This post is about Minimalism

Minimalism is often confused with Zen’s habits. Well firstly let’s acknowledge the fact that these concepts are related, and are two journeys of the same goal. When, we simplify our life, we cut back the complexity of what we have and what we own. Minimalism is about the same idea. And this idea is striking back against the growing complexity of the modern world, against consumerism, against the mindset that we need to buy to solve problems; against the idea of more and better; against the idea that busier is better and that we must always be connected.

So what is the fuss about? What does minimalism actually means? Wikipediacly speaking it’s a way of living simple and low consumption life. It even says that people abiding this line can be called as minimalists. I defer that, and defer everything that Wikipedia or any other Google search page results say about this. It doesn’t mean you can’t have a car, or an air conditioner, or a job, or you have to go to any exotic non-pronounceable place and live a life of monk, or can’t lead a happy life with children and a wife for that matter. Neither you have to make a blog, or a video group where you can talk about all the things you left or about to, for the sake of minimalist life or patronizing the path of Buddha.










It’s about nothing for that matter. It does not have demands, or it makes mandatory restrict your life to pure basics. It never was, and never will be. And I would like to repeat myself in the second line itself, It’s about nothing for that matter. It’s about void, an empty space. It tells that empty space is beautiful and gives the wisdom to believe in it. Minimalism is a vision that lets’ us see beyond earthly possessions. And I’m not talking about Moksha here, it’s something else altogether.

Minimalism, as the name suggests gives an idea that to live with minimalistic assets. It’s completely true in a certain sense but it’s ambiguous. It doesn’t give us the full picture. What my though process tell is, it’s not about having less, but having enough. It’s a vague statement, but what I mean by that is it’s about having, what you need – no more, no less and especially no less.

A wise man once said, “All you need is to be happy, rest is just a tell-tale”. And where does happiness comes from? Does it come from owing to our dreams, having the latest sport car, or a beautiful wife, or an important position? Ask them who have it, and you’ll know. Whilst the world is running on a stupid line of marathon and expects you to join the same doesn’t mean you have to. What we’re told from the beginning of our childhood, the lifestyle, the hard work, the success, – random means of being happy comes out in the end as a big lie. Knowing this while you still have time is the solution. And the path to this solution is Minimalism.25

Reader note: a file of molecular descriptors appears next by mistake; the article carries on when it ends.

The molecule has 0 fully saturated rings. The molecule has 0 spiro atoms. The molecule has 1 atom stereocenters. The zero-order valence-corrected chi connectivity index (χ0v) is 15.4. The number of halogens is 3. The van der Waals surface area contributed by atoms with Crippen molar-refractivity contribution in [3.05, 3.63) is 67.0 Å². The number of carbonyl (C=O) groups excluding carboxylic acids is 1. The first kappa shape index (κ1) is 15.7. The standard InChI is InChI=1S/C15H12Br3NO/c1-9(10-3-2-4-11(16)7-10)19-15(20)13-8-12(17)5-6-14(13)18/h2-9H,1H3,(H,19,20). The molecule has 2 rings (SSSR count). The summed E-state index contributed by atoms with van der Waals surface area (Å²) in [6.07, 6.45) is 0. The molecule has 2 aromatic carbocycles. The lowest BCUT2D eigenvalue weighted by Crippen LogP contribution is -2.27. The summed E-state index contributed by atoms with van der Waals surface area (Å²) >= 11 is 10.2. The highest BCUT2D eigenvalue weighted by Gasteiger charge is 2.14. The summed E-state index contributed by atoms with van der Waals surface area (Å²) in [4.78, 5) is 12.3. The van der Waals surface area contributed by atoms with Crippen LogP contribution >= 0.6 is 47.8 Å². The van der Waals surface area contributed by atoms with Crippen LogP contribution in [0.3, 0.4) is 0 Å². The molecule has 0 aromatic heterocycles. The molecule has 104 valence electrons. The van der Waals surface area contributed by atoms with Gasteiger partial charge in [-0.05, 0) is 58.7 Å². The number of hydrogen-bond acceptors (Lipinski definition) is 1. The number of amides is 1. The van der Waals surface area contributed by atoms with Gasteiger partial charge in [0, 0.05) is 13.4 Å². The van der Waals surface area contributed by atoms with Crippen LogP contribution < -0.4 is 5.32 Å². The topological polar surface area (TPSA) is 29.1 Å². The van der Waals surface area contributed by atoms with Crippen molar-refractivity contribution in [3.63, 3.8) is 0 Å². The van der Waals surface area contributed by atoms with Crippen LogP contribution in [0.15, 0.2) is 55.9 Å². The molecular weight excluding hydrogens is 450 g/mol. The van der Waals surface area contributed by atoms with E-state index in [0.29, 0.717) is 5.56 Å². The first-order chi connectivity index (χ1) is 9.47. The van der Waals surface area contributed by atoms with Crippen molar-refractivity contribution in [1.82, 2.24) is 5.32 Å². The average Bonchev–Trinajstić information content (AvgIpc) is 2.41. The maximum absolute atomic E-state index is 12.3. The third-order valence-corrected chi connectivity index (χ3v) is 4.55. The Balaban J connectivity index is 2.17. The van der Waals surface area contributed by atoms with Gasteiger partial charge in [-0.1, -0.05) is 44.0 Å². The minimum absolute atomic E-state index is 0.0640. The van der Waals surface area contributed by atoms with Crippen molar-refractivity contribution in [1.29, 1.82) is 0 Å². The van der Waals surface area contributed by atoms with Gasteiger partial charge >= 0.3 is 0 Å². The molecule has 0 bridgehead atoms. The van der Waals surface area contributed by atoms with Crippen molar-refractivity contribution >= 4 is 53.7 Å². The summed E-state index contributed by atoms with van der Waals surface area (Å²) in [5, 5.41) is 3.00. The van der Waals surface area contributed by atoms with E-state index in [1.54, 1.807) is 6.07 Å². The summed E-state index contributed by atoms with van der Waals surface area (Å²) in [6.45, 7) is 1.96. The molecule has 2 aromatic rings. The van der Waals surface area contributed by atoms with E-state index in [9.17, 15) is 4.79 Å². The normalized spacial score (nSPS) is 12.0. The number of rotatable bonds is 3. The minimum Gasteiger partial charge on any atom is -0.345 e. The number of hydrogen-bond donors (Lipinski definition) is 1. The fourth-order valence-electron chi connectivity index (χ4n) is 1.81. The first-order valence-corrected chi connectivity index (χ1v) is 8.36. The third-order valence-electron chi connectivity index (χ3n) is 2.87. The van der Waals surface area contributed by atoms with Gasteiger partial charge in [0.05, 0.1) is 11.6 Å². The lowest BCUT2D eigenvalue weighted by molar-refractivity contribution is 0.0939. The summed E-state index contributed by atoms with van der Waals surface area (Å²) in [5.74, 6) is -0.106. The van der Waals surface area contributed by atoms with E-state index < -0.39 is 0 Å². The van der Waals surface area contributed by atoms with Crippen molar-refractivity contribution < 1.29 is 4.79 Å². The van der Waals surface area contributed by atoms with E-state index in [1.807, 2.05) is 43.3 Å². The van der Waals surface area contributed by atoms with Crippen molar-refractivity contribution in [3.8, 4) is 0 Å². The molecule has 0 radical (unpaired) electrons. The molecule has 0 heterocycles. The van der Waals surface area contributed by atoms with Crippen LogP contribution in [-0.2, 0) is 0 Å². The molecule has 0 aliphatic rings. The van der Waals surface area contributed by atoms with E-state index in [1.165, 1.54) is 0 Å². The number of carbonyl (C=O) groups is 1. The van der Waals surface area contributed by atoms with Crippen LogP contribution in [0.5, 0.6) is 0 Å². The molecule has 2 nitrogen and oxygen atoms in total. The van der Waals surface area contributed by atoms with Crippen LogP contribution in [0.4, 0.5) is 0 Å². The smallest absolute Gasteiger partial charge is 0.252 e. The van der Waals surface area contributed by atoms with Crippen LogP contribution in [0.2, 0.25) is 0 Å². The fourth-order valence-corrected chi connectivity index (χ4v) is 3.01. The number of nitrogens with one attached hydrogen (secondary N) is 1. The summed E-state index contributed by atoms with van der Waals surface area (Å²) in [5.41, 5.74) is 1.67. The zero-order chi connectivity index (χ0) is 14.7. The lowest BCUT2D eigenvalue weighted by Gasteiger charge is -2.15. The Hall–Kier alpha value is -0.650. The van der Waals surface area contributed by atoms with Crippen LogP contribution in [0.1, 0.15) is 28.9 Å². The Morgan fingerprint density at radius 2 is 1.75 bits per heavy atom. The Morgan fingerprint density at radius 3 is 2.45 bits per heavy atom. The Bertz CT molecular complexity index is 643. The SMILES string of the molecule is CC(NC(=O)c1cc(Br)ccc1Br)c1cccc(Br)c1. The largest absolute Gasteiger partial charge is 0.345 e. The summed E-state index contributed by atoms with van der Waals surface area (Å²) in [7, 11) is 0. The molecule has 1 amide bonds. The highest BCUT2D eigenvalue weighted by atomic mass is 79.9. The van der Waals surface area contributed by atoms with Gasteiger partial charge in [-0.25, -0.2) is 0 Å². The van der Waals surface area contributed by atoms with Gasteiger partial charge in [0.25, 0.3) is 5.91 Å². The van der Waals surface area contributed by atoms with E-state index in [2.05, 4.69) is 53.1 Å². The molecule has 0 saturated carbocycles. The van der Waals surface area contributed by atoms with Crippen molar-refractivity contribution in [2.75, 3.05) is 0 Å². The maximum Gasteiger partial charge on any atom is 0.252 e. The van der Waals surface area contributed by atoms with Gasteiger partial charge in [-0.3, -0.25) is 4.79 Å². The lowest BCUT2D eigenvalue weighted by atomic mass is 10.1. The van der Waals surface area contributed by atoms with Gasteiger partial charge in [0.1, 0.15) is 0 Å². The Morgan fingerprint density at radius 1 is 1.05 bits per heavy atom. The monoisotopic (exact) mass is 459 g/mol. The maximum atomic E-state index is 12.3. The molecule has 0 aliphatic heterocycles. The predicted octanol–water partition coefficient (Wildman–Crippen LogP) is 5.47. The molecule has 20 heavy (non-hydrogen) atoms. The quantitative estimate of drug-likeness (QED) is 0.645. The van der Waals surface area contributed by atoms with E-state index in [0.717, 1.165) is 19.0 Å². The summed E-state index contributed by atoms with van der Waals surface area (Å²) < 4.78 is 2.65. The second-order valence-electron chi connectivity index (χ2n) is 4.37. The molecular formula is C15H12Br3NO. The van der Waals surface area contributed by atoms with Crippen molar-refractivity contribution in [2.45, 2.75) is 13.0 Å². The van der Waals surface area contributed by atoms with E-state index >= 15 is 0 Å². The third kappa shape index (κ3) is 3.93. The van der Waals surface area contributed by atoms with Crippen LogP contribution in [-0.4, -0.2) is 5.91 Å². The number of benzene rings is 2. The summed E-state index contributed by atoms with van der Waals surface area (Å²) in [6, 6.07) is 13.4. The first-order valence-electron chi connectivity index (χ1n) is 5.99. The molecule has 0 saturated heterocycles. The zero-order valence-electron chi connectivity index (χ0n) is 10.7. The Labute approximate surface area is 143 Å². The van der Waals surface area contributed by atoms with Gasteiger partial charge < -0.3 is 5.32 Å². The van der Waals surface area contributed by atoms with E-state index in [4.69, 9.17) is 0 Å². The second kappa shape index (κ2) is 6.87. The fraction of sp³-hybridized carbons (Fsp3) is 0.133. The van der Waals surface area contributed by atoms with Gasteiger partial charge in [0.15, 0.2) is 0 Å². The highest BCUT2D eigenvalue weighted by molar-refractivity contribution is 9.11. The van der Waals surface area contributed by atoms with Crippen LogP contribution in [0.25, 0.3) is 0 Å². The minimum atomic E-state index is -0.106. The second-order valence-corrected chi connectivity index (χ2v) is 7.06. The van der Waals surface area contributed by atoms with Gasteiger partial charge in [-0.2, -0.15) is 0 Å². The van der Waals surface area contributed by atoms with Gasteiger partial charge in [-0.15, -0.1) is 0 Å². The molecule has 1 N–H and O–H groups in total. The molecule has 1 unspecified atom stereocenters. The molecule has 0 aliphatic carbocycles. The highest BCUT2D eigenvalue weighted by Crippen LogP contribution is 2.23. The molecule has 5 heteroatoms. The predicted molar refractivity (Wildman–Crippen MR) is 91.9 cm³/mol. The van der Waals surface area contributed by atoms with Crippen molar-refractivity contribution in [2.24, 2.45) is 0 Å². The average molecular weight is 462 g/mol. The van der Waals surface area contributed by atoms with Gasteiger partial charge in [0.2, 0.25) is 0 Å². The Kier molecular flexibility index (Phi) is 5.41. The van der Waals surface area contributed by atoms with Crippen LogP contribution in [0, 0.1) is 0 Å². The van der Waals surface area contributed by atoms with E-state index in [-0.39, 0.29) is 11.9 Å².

And by that I’m not sending out a message that there’s something inherently wrong with owning material possessions. The real problem is priorities; the problem is values that we assign to our stuff. We tend to give so much meaning to these possessions, which we fail to notice what we’re leaving behind. Our health, our relationships, our passions, our growth, our creative process, our desire to contribute beyond ourselves, the idea of infinity – all are left behind, vague and meaningless. No one’s stopping you from owning a house or creating a career. If these things are important enough, then there’s no wrong in doing it. Minimalism simply allows you to make these decisions more consciously, more deliberately.

There’s no benchmark or setback rules for Minimalism. What is minimalism for you, may not be one for the other or vice versa. It is a common myth that minimalism is against human nature. They say that if humans stop wanting more, they will cease progress. Innovations and ideas will be not be efficient enough and everything would lead to downfall. What they fail to understand is the basic cause. What they fail to see is, we deserve more than just constantly waiting for happiness.

So once again what is minimalism? Summing it all up in a single sentence, we would say, Minimalism is an equipment to relieve yourself of life’s excess in favor of focusing on what’s important so that you can find happiness, fulfillment and freedom.


Minimalism helps us to eliminate discontent, reclaim our time, focus on our health and life goals, pursue our passions, discover our purpose, experience real freedom, to create more and consume less, to think beyond ourselves and more than that it helps us to live in the moment. Minimalists search for happiness not through possessions, but through life itself. By engaging the mantra of Minimalism to your life, you can have lasting happiness. That what we’re looking for in the end, Right? Just as the wise man said.

“The secret of happiness, you see, is not found in seeking more, but in developing the capacity to enjoy less.”  Socrates